# Unit 4 Physics Summary Flashcards

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- Created by: LZ95
- Created on: 02-04-14 21:19

What is Newton's first law of motion?

Object remains at rest/uniform motion unless acted on by a force

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What is Newton's second law of motion?

Rate of change of momentum of an object is proportional to the resultant force on it.

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What does the area under a force time graph represent?

Change of momentum/impulse of the force

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What is Newton's third law of motion?

When two objects interact, they exert an equal + opposite force on each other.

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What is the principle of conservation of momentum?

The total momentum remains constant provided no external resultant force acts on the system.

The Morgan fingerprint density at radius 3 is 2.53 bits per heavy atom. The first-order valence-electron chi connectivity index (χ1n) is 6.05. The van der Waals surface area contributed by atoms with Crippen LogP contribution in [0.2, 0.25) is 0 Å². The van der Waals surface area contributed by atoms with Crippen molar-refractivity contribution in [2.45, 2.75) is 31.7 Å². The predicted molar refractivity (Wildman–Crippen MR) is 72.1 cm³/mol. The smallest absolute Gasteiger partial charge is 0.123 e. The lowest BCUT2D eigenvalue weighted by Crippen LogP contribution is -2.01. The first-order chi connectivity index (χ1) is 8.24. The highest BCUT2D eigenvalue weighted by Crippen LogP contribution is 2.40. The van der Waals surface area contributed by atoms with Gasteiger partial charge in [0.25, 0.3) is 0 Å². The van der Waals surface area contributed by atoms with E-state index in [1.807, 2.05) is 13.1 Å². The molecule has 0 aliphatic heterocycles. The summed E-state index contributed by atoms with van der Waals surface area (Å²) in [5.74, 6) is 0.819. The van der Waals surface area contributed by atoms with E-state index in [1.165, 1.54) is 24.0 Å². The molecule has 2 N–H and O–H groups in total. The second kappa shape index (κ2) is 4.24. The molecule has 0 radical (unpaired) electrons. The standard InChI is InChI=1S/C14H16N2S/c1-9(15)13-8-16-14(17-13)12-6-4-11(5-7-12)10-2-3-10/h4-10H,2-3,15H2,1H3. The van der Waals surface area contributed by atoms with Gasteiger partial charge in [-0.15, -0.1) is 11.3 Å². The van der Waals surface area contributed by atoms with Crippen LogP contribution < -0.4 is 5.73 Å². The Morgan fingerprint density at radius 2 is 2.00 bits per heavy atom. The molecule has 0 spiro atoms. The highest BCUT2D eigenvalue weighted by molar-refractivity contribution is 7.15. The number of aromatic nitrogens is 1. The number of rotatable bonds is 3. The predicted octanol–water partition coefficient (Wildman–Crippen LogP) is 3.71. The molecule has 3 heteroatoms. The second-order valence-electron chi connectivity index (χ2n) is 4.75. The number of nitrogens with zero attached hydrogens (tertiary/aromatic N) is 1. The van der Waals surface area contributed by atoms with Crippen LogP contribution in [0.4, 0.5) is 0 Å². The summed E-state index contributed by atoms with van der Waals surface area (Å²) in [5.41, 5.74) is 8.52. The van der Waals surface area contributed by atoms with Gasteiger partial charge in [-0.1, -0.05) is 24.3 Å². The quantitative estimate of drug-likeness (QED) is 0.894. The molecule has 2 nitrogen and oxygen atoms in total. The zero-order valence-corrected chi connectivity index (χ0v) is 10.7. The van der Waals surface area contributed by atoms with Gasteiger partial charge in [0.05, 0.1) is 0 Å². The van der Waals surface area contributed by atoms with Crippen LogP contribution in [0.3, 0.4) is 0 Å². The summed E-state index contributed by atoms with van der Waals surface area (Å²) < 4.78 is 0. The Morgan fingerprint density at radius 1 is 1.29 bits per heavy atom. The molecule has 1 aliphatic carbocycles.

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What is an elastic collision?

When there is no loss of energy

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What is a totally inelastic collision?

When the colliding objects stick together

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What is a partially inelastic collision?

When colliding objects move apart and have less kinetic energy after the coll

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What is the centripetal force on a hill?

mg - S = mv^2/r (where S is support force)

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What is the centripetal force on a roundabout?

mv^2/r (due to friction)

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When is there no sideways friction on a banked track?

When v^2=grtan(x)

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What is the centripetal force on the Big Dipper?

S - mg = mv^2/r

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What is the definition of simple harmonic motion?

Oscillating motion in which the acceleration is: -proportional to the displacement; -in the opposite direction to the displacement

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Frequency of oscillation of a loaded spring is decreased by what?

Adding extra mass and using weaker springs